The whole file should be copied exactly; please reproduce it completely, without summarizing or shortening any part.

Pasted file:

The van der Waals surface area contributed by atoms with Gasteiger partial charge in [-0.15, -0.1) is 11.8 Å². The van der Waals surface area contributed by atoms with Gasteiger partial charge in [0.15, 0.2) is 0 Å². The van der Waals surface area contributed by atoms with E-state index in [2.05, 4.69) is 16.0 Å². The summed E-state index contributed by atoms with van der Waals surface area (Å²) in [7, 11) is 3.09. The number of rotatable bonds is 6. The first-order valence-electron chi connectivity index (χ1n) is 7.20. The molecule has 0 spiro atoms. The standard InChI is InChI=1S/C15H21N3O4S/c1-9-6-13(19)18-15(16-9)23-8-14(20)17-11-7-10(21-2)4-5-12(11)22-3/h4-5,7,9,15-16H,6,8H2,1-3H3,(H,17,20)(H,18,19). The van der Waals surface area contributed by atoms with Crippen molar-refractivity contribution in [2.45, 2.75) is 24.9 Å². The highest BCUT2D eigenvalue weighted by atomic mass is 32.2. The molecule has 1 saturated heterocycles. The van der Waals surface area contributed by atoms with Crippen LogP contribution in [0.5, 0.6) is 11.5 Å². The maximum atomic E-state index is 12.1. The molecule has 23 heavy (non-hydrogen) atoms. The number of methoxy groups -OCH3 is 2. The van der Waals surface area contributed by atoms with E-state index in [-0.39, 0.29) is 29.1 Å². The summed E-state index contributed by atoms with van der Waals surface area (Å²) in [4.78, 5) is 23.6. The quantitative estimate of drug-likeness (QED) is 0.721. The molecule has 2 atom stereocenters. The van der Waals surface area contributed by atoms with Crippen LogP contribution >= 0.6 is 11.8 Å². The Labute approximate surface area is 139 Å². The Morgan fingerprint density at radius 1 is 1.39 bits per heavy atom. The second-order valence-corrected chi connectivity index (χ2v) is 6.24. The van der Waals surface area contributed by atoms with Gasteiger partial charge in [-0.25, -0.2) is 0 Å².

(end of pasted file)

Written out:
The van der Waals surface area contributed by atoms with Gasteiger partial charge in [-0.15, -0.1) is 11.8 Å². The van der Waals surface area contributed by atoms with Gasteiger partial charge in [0.15, 0.2) is 0 Å². The van der Waals surface area contributed by atoms with E-state index in [2.05, 4.69) is 16.0 Å². The summed E-state index contributed by atoms with van der Waals surface area (Å²) in [7, 11) is 3.09. The number of rotatable bonds is 6. The first-order valence-electron chi connectivity index (χ1n) is 7.20. The molecule has 0 spiro atoms. The standard InChI is InChI=1S/C15H21N3O4S/c1-9-6-13(19)18-15(16-9)23-8-14(20)17-11-7-10(21-2)4-5-12(11)22-3/h4-5,7,9,15-16H,6,8H2,1-3H3,(H,17,20)(H,18,19). The van der Waals surface area contributed by atoms with Crippen molar-refractivity contribution in [2.45, 2.75) is 24.9 Å². The highest BCUT2D eigenvalue weighted by atomic mass is 32.2. The molecule has 1 saturated heterocycles. The van der Waals surface area contributed by atoms with Crippen LogP contribution in [0.5, 0.6) is 11.5 Å². The maximum atomic E-state index is 12.1. The molecule has 23 heavy (non-hydrogen) atoms. The number of methoxy groups -OCH3 is 2. The van der Waals surface area contributed by atoms with E-state index in [-0.39, 0.29) is 29.1 Å². The summed E-state index contributed by atoms with van der Waals surface area (Å²) in [4.78, 5) is 23.6. The quantitative estimate of drug-likeness (QED) is 0.721. The molecule has 2 atom stereocenters. The van der Waals surface area contributed by atoms with Crippen LogP contribution >= 0.6 is 11.8 Å². The Labute approximate surface area is 139 Å². The Morgan fingerprint density at radius 1 is 1.39 bits per heavy atom. The second-order valence-corrected chi connectivity index (χ2v) is 6.24. The van der Waals surface area contributed by atoms with Gasteiger partial charge in [-0.25, -0.2) is 0 Å².